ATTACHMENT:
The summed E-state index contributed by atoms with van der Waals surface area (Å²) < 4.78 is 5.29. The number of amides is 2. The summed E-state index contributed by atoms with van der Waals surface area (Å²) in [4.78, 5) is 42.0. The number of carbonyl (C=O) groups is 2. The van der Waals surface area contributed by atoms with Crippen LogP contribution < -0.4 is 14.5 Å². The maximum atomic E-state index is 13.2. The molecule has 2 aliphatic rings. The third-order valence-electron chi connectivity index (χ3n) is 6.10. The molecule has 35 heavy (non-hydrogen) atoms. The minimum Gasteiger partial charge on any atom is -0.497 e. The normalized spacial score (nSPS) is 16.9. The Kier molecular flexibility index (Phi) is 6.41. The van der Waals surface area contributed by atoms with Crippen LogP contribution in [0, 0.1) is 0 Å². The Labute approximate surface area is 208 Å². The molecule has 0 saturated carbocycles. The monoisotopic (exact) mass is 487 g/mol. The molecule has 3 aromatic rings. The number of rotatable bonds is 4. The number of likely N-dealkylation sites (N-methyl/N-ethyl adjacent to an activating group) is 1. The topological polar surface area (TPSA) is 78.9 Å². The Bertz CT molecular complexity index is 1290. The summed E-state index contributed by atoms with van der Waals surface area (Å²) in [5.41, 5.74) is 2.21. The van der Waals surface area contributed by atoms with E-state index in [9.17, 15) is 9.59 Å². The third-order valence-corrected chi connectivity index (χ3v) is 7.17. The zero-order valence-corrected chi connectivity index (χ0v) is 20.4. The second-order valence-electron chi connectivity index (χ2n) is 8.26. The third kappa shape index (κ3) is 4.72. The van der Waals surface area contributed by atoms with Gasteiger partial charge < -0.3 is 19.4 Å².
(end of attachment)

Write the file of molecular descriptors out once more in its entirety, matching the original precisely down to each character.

The summed E-state index contributed by atoms with van der Waals surface area (Å²) < 4.78 is 5.29. The number of amides is 2. The summed E-state index contributed by atoms with van der Waals surface area (Å²) in [4.78, 5) is 42.0. The number of carbonyl (C=O) groups is 2. The van der Waals surface area contributed by atoms with Crippen LogP contribution < -0.4 is 14.5 Å². The maximum atomic E-state index is 13.2. The molecule has 2 aliphatic rings. The third-order valence-electron chi connectivity index (χ3n) is 6.10. The molecule has 35 heavy (non-hydrogen) atoms. The minimum Gasteiger partial charge on any atom is -0.497 e. The normalized spacial score (nSPS) is 16.9. The Kier molecular flexibility index (Phi) is 6.41. The van der Waals surface area contributed by atoms with Crippen LogP contribution in [0, 0.1) is 0 Å². The Labute approximate surface area is 208 Å². The molecule has 0 saturated carbocycles. The monoisotopic (exact) mass is 487 g/mol. The molecule has 3 aromatic rings. The number of rotatable bonds is 4. The number of likely N-dealkylation sites (N-methyl/N-ethyl adjacent to an activating group) is 1. The topological polar surface area (TPSA) is 78.9 Å². The Bertz CT molecular complexity index is 1290. The summed E-state index contributed by atoms with van der Waals surface area (Å²) in [5.41, 5.74) is 2.21. The van der Waals surface area contributed by atoms with E-state index in [9.17, 15) is 9.59 Å². The third-order valence-corrected chi connectivity index (χ3v) is 7.17. The zero-order valence-corrected chi connectivity index (χ0v) is 20.4. The second-order valence-electron chi connectivity index (χ2n) is 8.26. The third kappa shape index (κ3) is 4.72. The van der Waals surface area contributed by atoms with Gasteiger partial charge < -0.3 is 19.4 Å².